In the Helms manual you will note that there is a switch attached to a wiring harness. That switch told the automatic tachometer to display which gear the car was currently in. It also told the TCM (transmission control module or "brain" for the transmission) what gear the car was supposed to be in.

    Removing the ATGPS is done using the standard 10mm socket that most of the Prelude is disassembled with. Once you'd removed the ATGPS from the transmission, you need to take a pair of dikes (aka cross-cutting pliers) and cut the switch part off the harness.

    Once you have the harness and switch separated you can then solder or bullet crimp the wires you'll need to connect together. [I HIGHLY recommend that you solder and heat shrink every connection. If you do not have familiarity with doing this, get someone to help you. Since this is going to be in the engine compartment, it needs to be durable.]

    Using the ATGPS will prevent you from damaging the car's wiring harness by tapping into it using such things as bullet connectors, wire taps, and so on. The Prelude's engine bay wiring harness can only be purchased as a whole unit for about $500.00. So if you wreck it, it's going to cost you!

    Hooking things up:

    Look at page 14-109 in the Helms manual.

    This view shows you where the ATGPS hooks into the wiring harness for the car.

    NOTE: The male side is the ATGPS, and the female side of the connection is the car's wiring harness.

    Now look at page 14-107 in the Helms manual.

    This page shows you the actual pin-out view of the wiring harness for the ATGPS side of the connection (between the ATGPS and car's wiring harness).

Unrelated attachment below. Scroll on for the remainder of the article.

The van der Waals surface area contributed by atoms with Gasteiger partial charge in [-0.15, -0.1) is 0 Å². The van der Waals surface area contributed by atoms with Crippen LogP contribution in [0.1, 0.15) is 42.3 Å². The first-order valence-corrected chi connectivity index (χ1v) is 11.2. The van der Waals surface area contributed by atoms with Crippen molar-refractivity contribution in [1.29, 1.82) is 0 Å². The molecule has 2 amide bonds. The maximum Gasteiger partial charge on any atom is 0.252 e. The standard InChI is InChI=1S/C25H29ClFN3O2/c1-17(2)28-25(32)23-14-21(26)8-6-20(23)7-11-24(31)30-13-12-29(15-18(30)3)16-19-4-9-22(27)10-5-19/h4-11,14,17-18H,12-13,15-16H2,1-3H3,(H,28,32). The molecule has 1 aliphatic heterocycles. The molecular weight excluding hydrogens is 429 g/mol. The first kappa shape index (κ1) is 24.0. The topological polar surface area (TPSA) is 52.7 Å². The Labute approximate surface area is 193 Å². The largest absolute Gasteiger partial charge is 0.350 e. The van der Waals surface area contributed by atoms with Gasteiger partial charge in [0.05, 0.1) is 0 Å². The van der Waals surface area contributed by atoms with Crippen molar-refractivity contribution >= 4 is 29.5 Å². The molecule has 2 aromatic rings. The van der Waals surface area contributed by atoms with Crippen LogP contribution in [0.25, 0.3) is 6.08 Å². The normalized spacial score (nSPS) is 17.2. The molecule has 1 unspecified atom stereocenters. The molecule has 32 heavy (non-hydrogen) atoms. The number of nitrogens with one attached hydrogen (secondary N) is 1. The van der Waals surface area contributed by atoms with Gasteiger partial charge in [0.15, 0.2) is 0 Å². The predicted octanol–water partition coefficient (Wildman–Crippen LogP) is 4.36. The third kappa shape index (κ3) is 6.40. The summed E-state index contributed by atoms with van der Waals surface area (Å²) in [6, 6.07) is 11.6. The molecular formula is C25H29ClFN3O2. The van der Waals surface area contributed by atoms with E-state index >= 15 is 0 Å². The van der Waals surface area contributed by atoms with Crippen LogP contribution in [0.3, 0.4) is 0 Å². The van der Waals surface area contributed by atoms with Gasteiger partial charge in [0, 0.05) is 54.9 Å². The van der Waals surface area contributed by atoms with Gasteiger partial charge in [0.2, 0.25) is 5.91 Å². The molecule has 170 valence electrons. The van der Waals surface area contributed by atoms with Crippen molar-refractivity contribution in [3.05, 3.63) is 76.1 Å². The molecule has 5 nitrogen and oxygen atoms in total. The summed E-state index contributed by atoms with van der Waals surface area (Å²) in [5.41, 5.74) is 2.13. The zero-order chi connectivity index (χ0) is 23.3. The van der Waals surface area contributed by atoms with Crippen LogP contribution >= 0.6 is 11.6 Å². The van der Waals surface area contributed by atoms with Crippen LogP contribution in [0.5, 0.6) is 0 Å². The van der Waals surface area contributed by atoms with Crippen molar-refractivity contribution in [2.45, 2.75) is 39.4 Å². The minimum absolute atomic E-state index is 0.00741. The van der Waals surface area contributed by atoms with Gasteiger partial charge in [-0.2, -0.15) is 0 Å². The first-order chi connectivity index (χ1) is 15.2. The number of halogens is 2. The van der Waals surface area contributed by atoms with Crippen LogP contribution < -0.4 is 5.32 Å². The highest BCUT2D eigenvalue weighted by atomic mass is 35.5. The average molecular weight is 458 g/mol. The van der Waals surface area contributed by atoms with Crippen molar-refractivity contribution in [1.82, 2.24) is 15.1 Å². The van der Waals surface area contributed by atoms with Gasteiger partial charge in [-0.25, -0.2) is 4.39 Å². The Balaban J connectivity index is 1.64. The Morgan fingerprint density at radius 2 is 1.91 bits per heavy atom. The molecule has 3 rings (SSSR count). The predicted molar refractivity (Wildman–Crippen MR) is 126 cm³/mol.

So, if you are holding the ATGPS connector in your hand and looking at the pins, you would see what is at the top of page 14-107 (just pins themselves not a bunch of numbers).

    What this does for you is that when I give you which pins you need to use, you'll look at the other side of the pin in the connector and find out which wire corresponds to that pin. [I don't remember what color the wire are, and some folks are color blind.]

    Reverse - Backup Lights:

    The reverse lights should be connected directly to the ATGPS harness by soldering wires to pins 3 and 9 using a male and female bullet connector.

    The manual transmission has a backup lights switch with two connectors attached to it. These connectors are male and female bullet connectors. To properly create the connection you'll need your own bullet connectors and a piece of wire. Pin 3 is actually used for two connections, so you don't want to connect the bullet connector directly to the wiring coming off of pin 3. Pin 9 you can solder or crimp a bullet connector directly two as it's only used for reverse.

    It turns out that the bullet connectors on the backup light switch on the manual trans are exactly the same as the ones for the LED (light emitting diode) array in the wing. I had an extra set of LED's... so I chopped off those connectors and used them. They are rubberized and a perfect fit.

    How the reverse circuit works:

    The reverse switch works by completing the circuit and energizing a relay that turns on the backup lights. Pin 3 is a 12 volt feed line that provides low level power to any circuit attached to it. Pin 9 is the side of the circuit that energizes the relay when power is applied to it. The reverse switch shorts pin 3 and pin 9 whenever the manual transmission is in the reverse gear, thus turning on the backup lights.

    Clutch Starter Cut Off:

    If you don't care about being able to start the car with it in gear, then you can solder the wire coming off of pin 3 to pin 1. The car will always start, even without you foot depressing the clutch.

    If you want the car to not start when the clutch is NOT depressed, you need to run a pair of wires to the clutch [top switch] from the wires on pins 3 and 1 of the ATGPS harness. There are two switches on the clutch: one that works when it's fully depressed (starter enable), and one that works when the clutch is not depressed (cruise control enable).